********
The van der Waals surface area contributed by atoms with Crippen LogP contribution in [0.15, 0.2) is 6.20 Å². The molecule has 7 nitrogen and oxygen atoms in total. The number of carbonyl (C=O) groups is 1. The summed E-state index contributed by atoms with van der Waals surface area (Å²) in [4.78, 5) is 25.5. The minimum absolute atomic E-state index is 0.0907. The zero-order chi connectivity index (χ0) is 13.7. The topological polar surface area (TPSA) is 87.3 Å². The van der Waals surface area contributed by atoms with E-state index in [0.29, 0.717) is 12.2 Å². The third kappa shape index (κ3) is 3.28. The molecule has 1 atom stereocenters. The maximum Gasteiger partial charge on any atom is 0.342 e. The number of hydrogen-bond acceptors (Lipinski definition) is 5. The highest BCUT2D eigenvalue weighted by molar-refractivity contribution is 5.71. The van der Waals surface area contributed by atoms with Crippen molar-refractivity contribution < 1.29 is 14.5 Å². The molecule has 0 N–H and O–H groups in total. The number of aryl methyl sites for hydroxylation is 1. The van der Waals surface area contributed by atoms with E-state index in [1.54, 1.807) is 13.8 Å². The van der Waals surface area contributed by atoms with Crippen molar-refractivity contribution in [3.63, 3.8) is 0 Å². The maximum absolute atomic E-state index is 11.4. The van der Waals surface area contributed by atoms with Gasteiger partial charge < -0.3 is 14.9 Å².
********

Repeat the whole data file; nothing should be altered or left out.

The van der Waals surface area contributed by atoms with Crippen LogP contribution in [0.15, 0.2) is 6.20 Å². The molecule has 7 nitrogen and oxygen atoms in total. The number of carbonyl (C=O) groups is 1. The summed E-state index contributed by atoms with van der Waals surface area (Å²) in [4.78, 5) is 25.5. The minimum absolute atomic E-state index is 0.0907. The zero-order chi connectivity index (χ0) is 13.7. The topological polar surface area (TPSA) is 87.3 Å². The van der Waals surface area contributed by atoms with E-state index in [0.29, 0.717) is 12.2 Å². The third kappa shape index (κ3) is 3.28. The molecule has 1 atom stereocenters. The maximum Gasteiger partial charge on any atom is 0.342 e. The number of hydrogen-bond acceptors (Lipinski definition) is 5. The highest BCUT2D eigenvalue weighted by molar-refractivity contribution is 5.71. The van der Waals surface area contributed by atoms with Crippen molar-refractivity contribution < 1.29 is 14.5 Å². The molecule has 0 N–H and O–H groups in total. The number of aryl methyl sites for hydroxylation is 1. The van der Waals surface area contributed by atoms with E-state index in [1.54, 1.807) is 13.8 Å². The van der Waals surface area contributed by atoms with Crippen molar-refractivity contribution in [3.63, 3.8) is 0 Å². The maximum absolute atomic E-state index is 11.4. The van der Waals surface area contributed by atoms with Gasteiger partial charge < -0.3 is 14.9 Å².